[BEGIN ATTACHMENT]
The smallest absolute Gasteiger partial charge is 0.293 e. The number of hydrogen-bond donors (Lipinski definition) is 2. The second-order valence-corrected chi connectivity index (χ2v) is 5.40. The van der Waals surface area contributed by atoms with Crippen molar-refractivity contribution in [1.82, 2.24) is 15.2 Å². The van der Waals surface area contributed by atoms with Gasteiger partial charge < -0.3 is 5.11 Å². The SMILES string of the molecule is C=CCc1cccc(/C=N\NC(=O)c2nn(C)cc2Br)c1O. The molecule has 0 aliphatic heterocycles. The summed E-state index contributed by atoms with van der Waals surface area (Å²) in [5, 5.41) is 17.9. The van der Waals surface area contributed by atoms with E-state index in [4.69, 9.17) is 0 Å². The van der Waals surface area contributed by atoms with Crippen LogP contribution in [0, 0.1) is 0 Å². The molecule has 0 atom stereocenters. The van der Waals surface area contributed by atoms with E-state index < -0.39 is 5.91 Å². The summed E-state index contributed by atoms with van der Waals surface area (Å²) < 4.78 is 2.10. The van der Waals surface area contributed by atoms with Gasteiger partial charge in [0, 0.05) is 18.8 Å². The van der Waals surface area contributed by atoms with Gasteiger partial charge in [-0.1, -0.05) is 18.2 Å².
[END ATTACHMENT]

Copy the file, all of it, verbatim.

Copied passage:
The smallest absolute Gasteiger partial charge is 0.293 e. The number of hydrogen-bond donors (Lipinski definition) is 2. The second-order valence-corrected chi connectivity index (χ2v) is 5.40. The van der Waals surface area contributed by atoms with Crippen molar-refractivity contribution in [1.82, 2.24) is 15.2 Å². The van der Waals surface area contributed by atoms with Gasteiger partial charge < -0.3 is 5.11 Å². The SMILES string of the molecule is C=CCc1cccc(/C=N\NC(=O)c2nn(C)cc2Br)c1O. The molecule has 0 aliphatic heterocycles. The summed E-state index contributed by atoms with van der Waals surface area (Å²) in [5, 5.41) is 17.9. The van der Waals surface area contributed by atoms with E-state index in [4.69, 9.17) is 0 Å². The van der Waals surface area contributed by atoms with Crippen LogP contribution in [0, 0.1) is 0 Å². The molecule has 0 atom stereocenters. The van der Waals surface area contributed by atoms with E-state index < -0.39 is 5.91 Å². The summed E-state index contributed by atoms with van der Waals surface area (Å²) < 4.78 is 2.10. The van der Waals surface area contributed by atoms with Gasteiger partial charge in [0, 0.05) is 18.8 Å². The van der Waals surface area contributed by atoms with Gasteiger partial charge in [-0.1, -0.05) is 18.2 Å².